One winter night at the turn of the twentieth century, Peter attempts to burgle a mansion on the Upper West Side. He unexpectedly meets beautiful heiress, Beverly Penn, and they fall in love. However, Beverly is dying of consumption, and when tragedy befalls them, Peter makes up his mind to "stop time and bring back the dead." He and his magical horse vanish into a mysterious "cloud wall," and the narrative jumps seventy years ahead. The reader now journeys with a young man from San Francisco to New York in search of a transcendent city. He endures several humorous adventures before witnessing an inferno that rages across Manhattan and heralds the millennium. In the year 2000, New York becomes a golden city, kingdom of heaven on earth.

The novel is remarkable in its sweep of wondrous and mysterious detail—such as a house in the middle of a lake, an impossible bridge, and a nineteenth-century village lost in winter somewhere beyond the city and the bounds of time—with broad strokes of comedy, villainy, tragedy, and exaltation. The treasures of the earth, Peter Lake says, are movement, courage, laughter, and love. Helprin provides these in generous abundance. The novel was critically acclaimed and became a national best-seller.

His next book, A Soldier of the Great War, also received warm attention. In August 1964, Alessandro Giuliani, an elderly Italian, unexpectedly finds himself walking the road to a town seventy kilometers away with an illiterate seventeen-year-old factory worker. To pass the time on their two-day journey, Alessandro tells the boy the story of his life. As a young man, he had ridden horses, climbed mountains, studied painting and aesthetics, and fell in love. Then World War I interrupts his life and he loses the girl of his dreams. Passionate, romantic, Alessandro becomes a soldier and hero while learning the horror and brutality of war, fighting in northern Italy, fighting with Sicilian bandits against the Italian army, fighting the Germans. He is imprisoned by the Austrian emperor's Hussars, then becomes a deserter. The hell of war and the insanity of the bureaucratic world are embodied in the person of Orfeo Quatta, a grotesque figure laboring in a dusty government office.

Alessandro enthralls his companion with stories about religion, politics, and morality, about the family he built and loved and lost. Through narrating his life of adventure, horror, absurdity, and loneliness, Alessandro finally understands the meaning of his retreat into his memories and realizes that in death he will join those he loved. Helprin told an interviewer that what he really meant by "The Great War" is the war which we fight against conditions of mortality—in other words, life. Critical response to A Soldier of the Great War was almost unanimously positive, with many calling it Helprin's "masterpiece."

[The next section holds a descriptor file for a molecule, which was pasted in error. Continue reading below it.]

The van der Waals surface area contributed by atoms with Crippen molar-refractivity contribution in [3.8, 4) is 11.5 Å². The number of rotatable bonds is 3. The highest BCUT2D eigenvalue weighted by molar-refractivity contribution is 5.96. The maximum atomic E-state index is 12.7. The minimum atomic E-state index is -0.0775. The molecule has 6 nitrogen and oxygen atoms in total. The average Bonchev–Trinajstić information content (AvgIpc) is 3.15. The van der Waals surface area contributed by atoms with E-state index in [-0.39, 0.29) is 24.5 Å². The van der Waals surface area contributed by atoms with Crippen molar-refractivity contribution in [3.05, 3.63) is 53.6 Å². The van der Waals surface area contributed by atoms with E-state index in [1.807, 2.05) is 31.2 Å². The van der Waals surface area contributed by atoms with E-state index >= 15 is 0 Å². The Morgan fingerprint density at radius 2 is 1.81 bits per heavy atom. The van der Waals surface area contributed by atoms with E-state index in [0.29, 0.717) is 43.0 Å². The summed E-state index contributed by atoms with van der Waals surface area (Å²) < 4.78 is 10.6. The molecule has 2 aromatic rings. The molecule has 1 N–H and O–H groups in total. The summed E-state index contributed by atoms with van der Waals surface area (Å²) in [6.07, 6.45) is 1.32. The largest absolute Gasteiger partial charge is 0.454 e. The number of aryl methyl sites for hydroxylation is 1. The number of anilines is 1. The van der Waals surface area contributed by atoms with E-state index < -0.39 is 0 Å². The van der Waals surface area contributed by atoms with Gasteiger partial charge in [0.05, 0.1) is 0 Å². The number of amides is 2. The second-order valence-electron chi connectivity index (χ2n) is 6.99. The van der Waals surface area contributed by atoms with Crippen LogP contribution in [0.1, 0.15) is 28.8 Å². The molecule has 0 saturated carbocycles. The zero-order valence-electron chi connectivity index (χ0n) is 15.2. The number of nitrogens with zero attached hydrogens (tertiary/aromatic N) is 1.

Helprin's next novel was a brilliant work of dark comedy. Memoir from Antproof Case is narrated by an ancient American hiding out in Brazil from real or imagined assassins. The old man writes his life story and carefully secretes the pages in an ant-proof case for his beloved ten-year-old stepson to read when he is older. Why must these adventures be hidden? Perhaps the boy will be able to find the tens of millions in gold bullion that his father stole years earlier.

The narrator, who comically refuses to give his real name but introduces himself as "Oscar Progresso," claims to have been a murderer, a patient in a Swiss insane asylum, a lover to rival Don Juan, a billionaire, a World War II fighter pilot who was shot down twice, the greatest bank robber of the century, a protector of the innocent, a banker who met with popes and presidents, and a constant crusader against "the greatest enslaver of mankind: coffee." Progresso may be eccentric, to put it mildly, but he is also a man who possesses good and evil in large portions, a man who dizzies with the sheer joy of life.

Helprin has also written stories for children with the noted author and illustrator Chris Van Allsburg. Swan Lake is a popular and acclaimed reworking of Tchaikovsky's ballet about Odette, an orphaned princess. A City in Winter is narrated by a young queen whose parents were slaughtered by the evil Usurper, so that she was raised deep in the forest until, at the age of ten, she journeyed to reclaim her kingdom. Helprin's storytelling is still both comical and fantastical, though some reviewers complained that the tale is too violent and wordy for children. The Veil of Snows takes up the story some years later, when the Queen has ruled in peace but worries because her husband and his army have vanished in the wilderness. A battle with the vile Duke of Tookisheim foreshadows her greatest fear—the return of the cruel Usurper. Her faithful tale-singer joins forces with her to overthrow the invaders against enormous odds.

In both his juvenile and adult fiction, Helprin's themes of loyalty and courage in the face of danger, the heartless efficiency of evil, and the power of love to endure and prevail burn like a steady flame. Helprin credits Dante Alighieri as his greatest literary influence, an influence evident in his fables of redemption and revelation gained by surviving the terrible and beautiful vicissitudes that life has to offer. His fiction is sublime in its portrayal of great suffering and great joy. His novels present lionhearted, if occasionally foolhardy, quests for truth and love. What his fans cherish most is Helprin's certitude that life is worth living to the fullest, and that even in the face of death, the world is still full of hope.

—Fiona Kelleghan